I finally decide that this place reminds me of my father’s office, designed to be plain and boring, yet suitable for everyone’s tastes. Not taking any chances at picking a color or shape that might offend someone’s aesthetic palate, but simultaneously not appealing to anyone’s liking. Or at least, I think it reminds me of my father’s office. For some reason, I’m having a hard time bringing up an exact image of the office. The mold is still there blocking any recollections.
But it doesn’t matter, I suppose. I hate this place from the moment I see it.
I sit there for I don’t know how long analyzing the bland pattern in the floor below me, not knowing what to do or where I am. This place is eerily familiar, but I know I have never been here before. I try to force myself to remember how I got here, but, frustratingly, I can’t. I have odd sensations of a cold room, an orange light, and a sticky feeling oozing all over my skin. It doesn’t make any sense to me. So I just sit there in a dazed state.
Eventually, my curiosity gets the better of me. Ignoring the aches in my muscles and the throbbing in my head, I brave the intense buzzing lights of the room and scan over the desk as best I can. It is immaculate. A small singular stack of paper lies on the far end, neatly ordered with all the papers aligned. A white coffee mug stands near me with a handful of pens and pencils standing at attention in it. A nameplate stands absolutely centered near the front lip of the desk, but I can’t read what it says from my sideways angle. Dominating the desk is an old and heavy-looking black typewriter.
It occurs to me that I have not seen a typewriter before. I mean, I know what they are, and I’ve seen them in movies or TV shows. But I realize just then that I have never actually seen a real one. It looks intimidating and sturdy enough to survive a bomb blast. I have a strong desire to touch it, press one of the keys and hear the clack as the letter block slams some ink into the fresh, white sheet of paper rolled into it.
I don’t even know where I am, but I decide to give in to my urge. I figured, what the hell. It is only one letter on one sheet of paper. Plus, I want to get up anyway to read the name on the nameplate. I might as well know whose office I am in.
I move to stand up, but as soon as I push myself off the couch, the muscles in my legs protest, freezing in place, and a large rush of blood to my head makes me feel dizzy and nauseated.
Carefully, I gently lower myself back down and hang my head between my knees, breathing deeply, trying not to throw up. I note with some dry humor that my vomit would probably blend in with the carpet. Maybe no one could even tell it was there.
The thought of puking fills my mouth with copious amounts of salvia, and I can feel the tightening of my lower jaw as my stomach prepares to launch whatever was in my stomach out of my body. This is not good. I fight with every inch of my being not to vomit right then and there. Furiously I try to think of something else, and immediately I can hear that insidious buzzing again. Thankfully, my mind is distracted and annoyed enough that my stomach is quelled.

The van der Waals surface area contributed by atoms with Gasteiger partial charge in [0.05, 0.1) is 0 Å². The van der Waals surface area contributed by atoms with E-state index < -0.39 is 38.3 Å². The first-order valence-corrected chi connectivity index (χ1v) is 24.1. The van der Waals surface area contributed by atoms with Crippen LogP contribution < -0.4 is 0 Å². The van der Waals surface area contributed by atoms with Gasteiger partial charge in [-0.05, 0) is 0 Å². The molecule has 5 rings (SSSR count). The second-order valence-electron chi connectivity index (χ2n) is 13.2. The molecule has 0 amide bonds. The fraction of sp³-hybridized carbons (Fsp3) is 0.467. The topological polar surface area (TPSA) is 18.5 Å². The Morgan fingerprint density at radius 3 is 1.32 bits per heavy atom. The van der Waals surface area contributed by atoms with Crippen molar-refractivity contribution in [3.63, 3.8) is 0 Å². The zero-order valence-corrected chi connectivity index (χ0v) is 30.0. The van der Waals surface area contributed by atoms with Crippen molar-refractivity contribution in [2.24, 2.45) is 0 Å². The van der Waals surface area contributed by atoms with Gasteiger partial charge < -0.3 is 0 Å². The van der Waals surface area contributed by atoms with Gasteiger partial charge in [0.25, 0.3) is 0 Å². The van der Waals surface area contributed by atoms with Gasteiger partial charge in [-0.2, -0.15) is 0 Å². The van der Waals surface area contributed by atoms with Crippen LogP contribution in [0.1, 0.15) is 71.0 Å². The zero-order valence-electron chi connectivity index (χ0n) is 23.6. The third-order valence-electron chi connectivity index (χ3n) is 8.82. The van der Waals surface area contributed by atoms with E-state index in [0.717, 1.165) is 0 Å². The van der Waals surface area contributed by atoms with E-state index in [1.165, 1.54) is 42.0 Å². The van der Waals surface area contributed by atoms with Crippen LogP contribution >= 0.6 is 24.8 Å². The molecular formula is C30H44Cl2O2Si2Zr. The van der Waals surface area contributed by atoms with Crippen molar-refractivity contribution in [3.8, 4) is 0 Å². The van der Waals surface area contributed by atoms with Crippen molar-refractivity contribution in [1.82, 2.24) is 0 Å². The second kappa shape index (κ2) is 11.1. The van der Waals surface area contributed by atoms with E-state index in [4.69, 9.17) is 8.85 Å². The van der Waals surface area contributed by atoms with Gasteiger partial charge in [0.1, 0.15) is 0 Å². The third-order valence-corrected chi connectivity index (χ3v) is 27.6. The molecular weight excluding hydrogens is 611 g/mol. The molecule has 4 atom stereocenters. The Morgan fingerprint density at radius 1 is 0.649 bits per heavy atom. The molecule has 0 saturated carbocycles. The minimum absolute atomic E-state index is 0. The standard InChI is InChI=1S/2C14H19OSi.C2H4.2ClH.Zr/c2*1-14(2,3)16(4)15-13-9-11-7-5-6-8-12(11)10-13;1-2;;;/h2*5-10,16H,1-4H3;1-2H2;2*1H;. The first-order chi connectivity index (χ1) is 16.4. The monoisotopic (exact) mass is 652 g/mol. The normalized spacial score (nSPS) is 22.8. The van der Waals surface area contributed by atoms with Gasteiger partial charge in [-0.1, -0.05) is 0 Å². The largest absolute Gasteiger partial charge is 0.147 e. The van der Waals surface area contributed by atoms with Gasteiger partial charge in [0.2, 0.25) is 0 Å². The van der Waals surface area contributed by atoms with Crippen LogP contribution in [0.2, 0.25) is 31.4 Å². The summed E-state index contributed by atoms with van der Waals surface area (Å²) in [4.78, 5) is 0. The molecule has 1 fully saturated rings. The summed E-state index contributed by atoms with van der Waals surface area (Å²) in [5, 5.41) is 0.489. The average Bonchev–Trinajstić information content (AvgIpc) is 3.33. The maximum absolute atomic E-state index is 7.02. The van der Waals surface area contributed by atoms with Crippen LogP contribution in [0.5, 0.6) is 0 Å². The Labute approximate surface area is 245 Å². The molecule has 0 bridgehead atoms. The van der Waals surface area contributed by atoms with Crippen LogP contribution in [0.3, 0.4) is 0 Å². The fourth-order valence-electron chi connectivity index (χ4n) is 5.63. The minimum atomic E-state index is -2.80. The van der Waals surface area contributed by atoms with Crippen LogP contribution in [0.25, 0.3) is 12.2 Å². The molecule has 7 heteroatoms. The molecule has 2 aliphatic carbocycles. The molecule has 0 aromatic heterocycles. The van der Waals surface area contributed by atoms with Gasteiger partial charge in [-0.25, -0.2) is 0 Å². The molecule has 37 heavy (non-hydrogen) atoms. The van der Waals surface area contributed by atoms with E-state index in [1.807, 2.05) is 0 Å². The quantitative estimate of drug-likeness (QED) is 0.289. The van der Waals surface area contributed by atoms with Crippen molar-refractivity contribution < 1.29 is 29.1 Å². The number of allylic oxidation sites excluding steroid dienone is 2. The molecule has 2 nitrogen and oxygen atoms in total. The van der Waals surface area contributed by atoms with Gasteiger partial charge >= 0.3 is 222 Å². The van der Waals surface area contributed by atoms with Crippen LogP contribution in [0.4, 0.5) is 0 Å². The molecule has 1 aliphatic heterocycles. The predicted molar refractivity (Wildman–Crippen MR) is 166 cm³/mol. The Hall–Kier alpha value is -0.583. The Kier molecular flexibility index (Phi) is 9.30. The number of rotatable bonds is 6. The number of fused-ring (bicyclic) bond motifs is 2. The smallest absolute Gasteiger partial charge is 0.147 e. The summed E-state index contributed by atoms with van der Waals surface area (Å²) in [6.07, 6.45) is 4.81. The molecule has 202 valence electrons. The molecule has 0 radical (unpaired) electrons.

Sitting there, taking long, labored breathes, and gritting my teeth in frustration, I hear a latch turn, and I look up to see the door opening. And I think to myself, “God, what now?”
My mouth is dry, my back is frozen in place as I whip my head around to stare at the opening door. Nervousness floods my body and my belly fills with ice. I don’t know where I am or how I got here. I have no idea what type of person is walking through the door. I feel vulnerable and exposed. My breath stops.
Quickly, a small woman enters the room. Her posture is prim and straight, like she is dangling from strings. She wears black subdued heels but only to increase her size and stature. A long, dark skirt covers most of her legs, and a black, angular coat covers the rest. Her nose is long and hooked with slim wire-frame glasses propped up on the bridge. Her lips are blood red and her dark black hair is pulled back into a bun so tightly I think the skin on her forehead might tear apart from the strain.
She moves fast and briskly closes the door behind her. I feel naked as she fixes an intense stare at me.
“You are awake.” She speaks like she looks: efficient and proper.
I don’t say anything in response. Partly because I don’t know what to say and partly because I am not so sure my tongue is still working. So I just give a slight, stupid nod.
The lady stands by the door for a moment, scanning me with a penetrating look. She is sizing me up, making judgments and evaluations about my character. I feel the need to make a better impression, so I struggle to sit up a little more straight, bring my knees together and lay my hands flat on my thighs.
She gives a curt “hmmpf,” which I can barely hear and walks with long, precise strides around the far side of the desk, giving me a wide berth, and sits down. I feel like I should say something, but the lady speaks first.